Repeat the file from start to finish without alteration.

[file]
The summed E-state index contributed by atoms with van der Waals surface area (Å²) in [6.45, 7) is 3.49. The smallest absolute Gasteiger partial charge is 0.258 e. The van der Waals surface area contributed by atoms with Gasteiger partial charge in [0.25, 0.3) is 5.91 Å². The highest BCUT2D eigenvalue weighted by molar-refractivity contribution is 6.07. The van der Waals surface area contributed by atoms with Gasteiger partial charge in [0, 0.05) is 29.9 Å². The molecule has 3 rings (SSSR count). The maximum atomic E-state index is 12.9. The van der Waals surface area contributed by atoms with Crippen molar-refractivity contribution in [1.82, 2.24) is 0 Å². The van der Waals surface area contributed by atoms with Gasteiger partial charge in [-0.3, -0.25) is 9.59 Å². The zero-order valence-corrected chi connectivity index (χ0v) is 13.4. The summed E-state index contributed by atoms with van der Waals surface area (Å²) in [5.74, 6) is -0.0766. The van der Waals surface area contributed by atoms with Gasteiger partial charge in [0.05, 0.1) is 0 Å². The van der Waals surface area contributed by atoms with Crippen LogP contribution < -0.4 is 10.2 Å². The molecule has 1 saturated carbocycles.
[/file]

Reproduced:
The summed E-state index contributed by atoms with van der Waals surface area (Å²) in [6.45, 7) is 3.49. The smallest absolute Gasteiger partial charge is 0.258 e. The van der Waals surface area contributed by atoms with Gasteiger partial charge in [0.25, 0.3) is 5.91 Å². The highest BCUT2D eigenvalue weighted by molar-refractivity contribution is 6.07. The van der Waals surface area contributed by atoms with Gasteiger partial charge in [0, 0.05) is 29.9 Å². The molecule has 3 rings (SSSR count). The maximum atomic E-state index is 12.9. The van der Waals surface area contributed by atoms with Crippen molar-refractivity contribution in [1.82, 2.24) is 0 Å². The van der Waals surface area contributed by atoms with Gasteiger partial charge in [-0.3, -0.25) is 9.59 Å². The zero-order valence-corrected chi connectivity index (χ0v) is 13.4. The summed E-state index contributed by atoms with van der Waals surface area (Å²) in [5.74, 6) is -0.0766. The van der Waals surface area contributed by atoms with Gasteiger partial charge in [0.05, 0.1) is 0 Å². The van der Waals surface area contributed by atoms with Crippen LogP contribution < -0.4 is 10.2 Å². The molecule has 1 saturated carbocycles.